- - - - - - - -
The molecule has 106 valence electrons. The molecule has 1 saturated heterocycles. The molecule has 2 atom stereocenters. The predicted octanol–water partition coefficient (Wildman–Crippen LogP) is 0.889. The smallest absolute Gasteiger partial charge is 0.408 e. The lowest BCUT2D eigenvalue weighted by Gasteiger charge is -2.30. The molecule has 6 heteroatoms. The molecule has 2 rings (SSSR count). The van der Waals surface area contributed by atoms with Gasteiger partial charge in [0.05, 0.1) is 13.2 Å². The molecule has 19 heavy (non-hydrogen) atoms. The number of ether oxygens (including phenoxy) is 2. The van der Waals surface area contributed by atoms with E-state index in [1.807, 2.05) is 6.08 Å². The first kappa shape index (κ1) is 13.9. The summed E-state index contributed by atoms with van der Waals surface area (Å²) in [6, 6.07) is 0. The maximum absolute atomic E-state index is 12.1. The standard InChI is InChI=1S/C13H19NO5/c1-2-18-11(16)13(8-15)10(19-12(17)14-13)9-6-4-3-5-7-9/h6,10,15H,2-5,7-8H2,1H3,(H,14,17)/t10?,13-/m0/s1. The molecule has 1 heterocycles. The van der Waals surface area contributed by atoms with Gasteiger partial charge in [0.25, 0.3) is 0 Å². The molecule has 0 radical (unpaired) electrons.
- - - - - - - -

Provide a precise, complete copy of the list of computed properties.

The molecule has 106 valence electrons. The molecule has 1 saturated heterocycles. The molecule has 2 atom stereocenters. The predicted octanol–water partition coefficient (Wildman–Crippen LogP) is 0.889. The smallest absolute Gasteiger partial charge is 0.408 e. The lowest BCUT2D eigenvalue weighted by Gasteiger charge is -2.30. The molecule has 6 heteroatoms. The molecule has 2 rings (SSSR count). The van der Waals surface area contributed by atoms with Gasteiger partial charge in [0.05, 0.1) is 13.2 Å². The molecule has 19 heavy (non-hydrogen) atoms. The number of ether oxygens (including phenoxy) is 2. The van der Waals surface area contributed by atoms with E-state index in [1.807, 2.05) is 6.08 Å². The first kappa shape index (κ1) is 13.9. The summed E-state index contributed by atoms with van der Waals surface area (Å²) in [6, 6.07) is 0. The maximum absolute atomic E-state index is 12.1. The standard InChI is InChI=1S/C13H19NO5/c1-2-18-11(16)13(8-15)10(19-12(17)14-13)9-6-4-3-5-7-9/h6,10,15H,2-5,7-8H2,1H3,(H,14,17)/t10?,13-/m0/s1. The molecule has 1 heterocycles. The van der Waals surface area contributed by atoms with Gasteiger partial charge in [0.25, 0.3) is 0 Å². The molecule has 0 radical (unpaired) electrons.